S-512 and S-514 are optional steps of placing references on the page(s) of the electronic source document. For standard forms, the data entry operator or the referencer may place references 616 on the pages of the electronic source document (S-512). For non-standard forms, the tax preparer may place references 616 on the pages of the electronic source document (S-514). Once the location of the reference 616 is selected, a pop-up window appears with the same descriptions as those in the electronic source document. For example, the phrase “Box 1: Wages, Tips and Other Compensation” is on both the page 604 and in the pop-up window (see
For standard forms, the form type 608 and/or the form name 610 of the page to be referenced is placed in a referencing queue located in the memory 410. When a referencer is available to reference a page of the electronic source document, the available referencer request access to the next page of the electronic source document to be referenced by checking the referencing queue. The referencer may then access the page(s) of the electronic source document from the memory 410.
Referencers may be assigned to one or more standard form types. For example, referencers may be assigned to a sub-set of standard forms which increases efficiency because the referencers only need to know the details about that specific group of standard forms. In one embodiment, each referencer may be assigned to only one standard form (e.g., W-2 forms). In this embodiment, each referencer only needs to know the details about one standard form, further increasing the efficiency of placing references on each page of the electronic source document. Alternatively, the tax preparer can act as the referencer and place the references on the page 604 of the electronic source document. After the referencing is complete, the referencer may select a submit icon 705 indicating to the tax preparer that the page of the electronic source document has been referenced.
The computer system 200 inserts, enables or displays the page of the electronic source document and an input form 805 having a plurality of input fields 810 corresponding to the form type 608 (S-516, S-522). That is, based on the form type 805, the plurality of input fields 810 are predetermined and are retrieved from the memory 410. The data entry operator or the tax preparer inputs the numbers shown on the page 800 into the corresponding input fields 810 on the input form 805 (S-518, S-524). The input fields 810 use the same descriptions as those in the electronic source document. For example, the phrase “Box 1: Wages, Tips and Other Compensation” is on both the page 800 and the input form 805. Hence, the lower skilled data entry operator can easily input the correct numbers from the page 800 into the corresponding input fields 810. Alternatively, the OCR system scans the page and inserts the appropriate number into the corresponding input field 810 on the input form 805. As shown in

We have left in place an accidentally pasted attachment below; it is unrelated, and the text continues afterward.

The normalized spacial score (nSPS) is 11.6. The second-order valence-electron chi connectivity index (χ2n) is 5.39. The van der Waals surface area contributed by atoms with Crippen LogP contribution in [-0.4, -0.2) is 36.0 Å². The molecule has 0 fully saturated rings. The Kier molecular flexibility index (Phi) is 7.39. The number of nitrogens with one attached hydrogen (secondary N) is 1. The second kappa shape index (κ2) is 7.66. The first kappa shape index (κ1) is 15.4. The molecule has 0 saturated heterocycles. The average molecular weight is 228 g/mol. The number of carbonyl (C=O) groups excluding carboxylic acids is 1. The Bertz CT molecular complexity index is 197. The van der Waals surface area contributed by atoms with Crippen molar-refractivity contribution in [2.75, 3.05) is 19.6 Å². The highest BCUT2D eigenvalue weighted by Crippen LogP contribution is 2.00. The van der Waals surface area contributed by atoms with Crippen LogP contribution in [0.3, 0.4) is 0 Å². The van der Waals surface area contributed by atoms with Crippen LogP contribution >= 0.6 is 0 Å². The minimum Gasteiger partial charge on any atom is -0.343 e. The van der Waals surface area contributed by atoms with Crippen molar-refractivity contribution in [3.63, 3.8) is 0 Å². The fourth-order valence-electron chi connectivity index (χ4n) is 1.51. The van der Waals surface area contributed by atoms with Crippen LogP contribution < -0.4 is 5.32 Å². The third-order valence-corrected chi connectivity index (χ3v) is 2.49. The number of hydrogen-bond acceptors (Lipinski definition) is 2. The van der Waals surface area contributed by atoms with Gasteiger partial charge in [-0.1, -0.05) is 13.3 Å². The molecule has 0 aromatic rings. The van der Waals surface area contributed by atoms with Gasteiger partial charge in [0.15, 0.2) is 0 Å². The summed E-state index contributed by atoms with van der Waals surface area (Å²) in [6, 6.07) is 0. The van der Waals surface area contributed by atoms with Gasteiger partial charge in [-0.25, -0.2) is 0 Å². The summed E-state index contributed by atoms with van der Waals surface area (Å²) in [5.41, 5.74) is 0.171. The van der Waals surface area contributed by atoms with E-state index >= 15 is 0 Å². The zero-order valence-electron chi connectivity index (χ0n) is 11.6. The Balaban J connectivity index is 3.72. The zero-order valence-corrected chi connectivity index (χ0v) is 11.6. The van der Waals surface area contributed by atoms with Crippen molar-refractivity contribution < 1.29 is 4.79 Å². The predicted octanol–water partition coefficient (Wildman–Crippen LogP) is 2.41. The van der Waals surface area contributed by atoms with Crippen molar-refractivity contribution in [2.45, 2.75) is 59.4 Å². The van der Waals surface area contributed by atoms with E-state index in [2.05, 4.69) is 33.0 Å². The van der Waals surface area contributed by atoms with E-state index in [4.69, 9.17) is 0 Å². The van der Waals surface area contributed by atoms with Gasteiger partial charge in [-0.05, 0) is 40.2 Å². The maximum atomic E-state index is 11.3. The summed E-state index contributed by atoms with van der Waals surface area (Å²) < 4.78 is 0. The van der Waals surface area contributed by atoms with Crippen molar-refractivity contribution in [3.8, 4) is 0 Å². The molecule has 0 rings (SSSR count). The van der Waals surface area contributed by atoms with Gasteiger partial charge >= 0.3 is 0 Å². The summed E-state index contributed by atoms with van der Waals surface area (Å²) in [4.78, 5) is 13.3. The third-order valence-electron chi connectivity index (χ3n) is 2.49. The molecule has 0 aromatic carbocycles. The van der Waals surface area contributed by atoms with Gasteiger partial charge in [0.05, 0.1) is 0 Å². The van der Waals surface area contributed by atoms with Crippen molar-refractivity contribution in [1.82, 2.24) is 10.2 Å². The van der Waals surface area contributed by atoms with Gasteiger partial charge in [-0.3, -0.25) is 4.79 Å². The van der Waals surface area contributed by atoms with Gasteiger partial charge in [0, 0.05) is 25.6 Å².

Although exemplary embodiments of the invention has been shown and described, many other changes, combinations, omissions, modifications and substitutions, in addition to those set forth in the above paragraphs, may be made by one having skill in the art without necessarily departing from the spirit and scope of this invention. Accordingly, the invention is not intended to be limited by the preferred embodiments, but is to be defined by reference to the appended claims.
|Cited Patent||Filing date||Publication date||Applicant||Title|
|US3963910 *||Aug 5, 1974||Jun 15, 1976||Akio Enomoto||Automatic tax calculating apparatus|
|US4754326 *||Oct 25, 1983||Jun 28, 1988||Keycom Electronic Publishing||Method and apparatus for assisting user of information retrieval systems|
|US5054096 *||Oct 24, 1988||Oct 1, 1991||Empire Blue Cross/Blue Shield||Method and apparatus for converting documents into electronic data for transaction processing|
|US5144115 *||Jan 15, 1991||Sep 1, 1992||Hi Tachi, Ltd.||Transaction inquiring method and apparatus|
|US5404294 *||Feb 26, 1990||Apr 4, 1995||Karnik; Jayant D.||Tag method for moving information between computers & forms|